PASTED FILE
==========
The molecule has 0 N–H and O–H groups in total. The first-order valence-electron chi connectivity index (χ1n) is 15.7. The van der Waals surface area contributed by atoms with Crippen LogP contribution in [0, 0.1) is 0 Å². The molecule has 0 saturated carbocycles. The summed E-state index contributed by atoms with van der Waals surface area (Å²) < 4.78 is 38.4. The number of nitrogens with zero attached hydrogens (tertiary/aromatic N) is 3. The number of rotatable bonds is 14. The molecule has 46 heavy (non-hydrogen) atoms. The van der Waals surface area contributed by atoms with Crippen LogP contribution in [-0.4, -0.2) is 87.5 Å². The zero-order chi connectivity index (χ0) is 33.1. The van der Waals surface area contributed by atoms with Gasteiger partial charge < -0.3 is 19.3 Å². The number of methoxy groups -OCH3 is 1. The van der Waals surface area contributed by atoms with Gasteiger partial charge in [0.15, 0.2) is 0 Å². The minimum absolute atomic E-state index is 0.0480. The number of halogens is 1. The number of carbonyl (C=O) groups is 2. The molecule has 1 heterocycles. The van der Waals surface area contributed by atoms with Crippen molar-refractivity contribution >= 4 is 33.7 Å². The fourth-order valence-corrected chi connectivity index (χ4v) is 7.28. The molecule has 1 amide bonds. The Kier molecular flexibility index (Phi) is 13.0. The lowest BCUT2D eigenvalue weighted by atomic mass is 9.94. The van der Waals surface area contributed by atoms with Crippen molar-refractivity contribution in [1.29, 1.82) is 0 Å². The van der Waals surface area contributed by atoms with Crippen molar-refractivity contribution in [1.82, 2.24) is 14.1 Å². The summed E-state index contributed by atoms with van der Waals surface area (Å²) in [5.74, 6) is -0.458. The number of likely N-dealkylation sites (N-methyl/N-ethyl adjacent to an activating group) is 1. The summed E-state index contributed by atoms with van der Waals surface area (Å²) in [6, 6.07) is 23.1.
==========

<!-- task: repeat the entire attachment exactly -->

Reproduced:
The molecule has 0 N–H and O–H groups in total. The first-order valence-electron chi connectivity index (χ1n) is 15.7. The van der Waals surface area contributed by atoms with Crippen LogP contribution in [0, 0.1) is 0 Å². The molecule has 0 saturated carbocycles. The summed E-state index contributed by atoms with van der Waals surface area (Å²) < 4.78 is 38.4. The number of nitrogens with zero attached hydrogens (tertiary/aromatic N) is 3. The number of rotatable bonds is 14. The molecule has 46 heavy (non-hydrogen) atoms. The van der Waals surface area contributed by atoms with Crippen LogP contribution in [-0.4, -0.2) is 87.5 Å². The zero-order chi connectivity index (χ0) is 33.1. The van der Waals surface area contributed by atoms with Gasteiger partial charge < -0.3 is 19.3 Å². The number of methoxy groups -OCH3 is 1. The van der Waals surface area contributed by atoms with Gasteiger partial charge in [0.15, 0.2) is 0 Å². The minimum absolute atomic E-state index is 0.0480. The number of halogens is 1. The number of carbonyl (C=O) groups is 2. The molecule has 1 heterocycles. The van der Waals surface area contributed by atoms with Crippen molar-refractivity contribution >= 4 is 33.7 Å². The fourth-order valence-corrected chi connectivity index (χ4v) is 7.28. The molecule has 1 amide bonds. The Kier molecular flexibility index (Phi) is 13.0. The lowest BCUT2D eigenvalue weighted by atomic mass is 9.94. The van der Waals surface area contributed by atoms with Crippen molar-refractivity contribution in [1.29, 1.82) is 0 Å². The van der Waals surface area contributed by atoms with Crippen molar-refractivity contribution in [1.82, 2.24) is 14.1 Å². The summed E-state index contributed by atoms with van der Waals surface area (Å²) in [5.74, 6) is -0.458. The number of likely N-dealkylation sites (N-methyl/N-ethyl adjacent to an activating group) is 1. The summed E-state index contributed by atoms with van der Waals surface area (Å²) in [6, 6.07) is 23.1.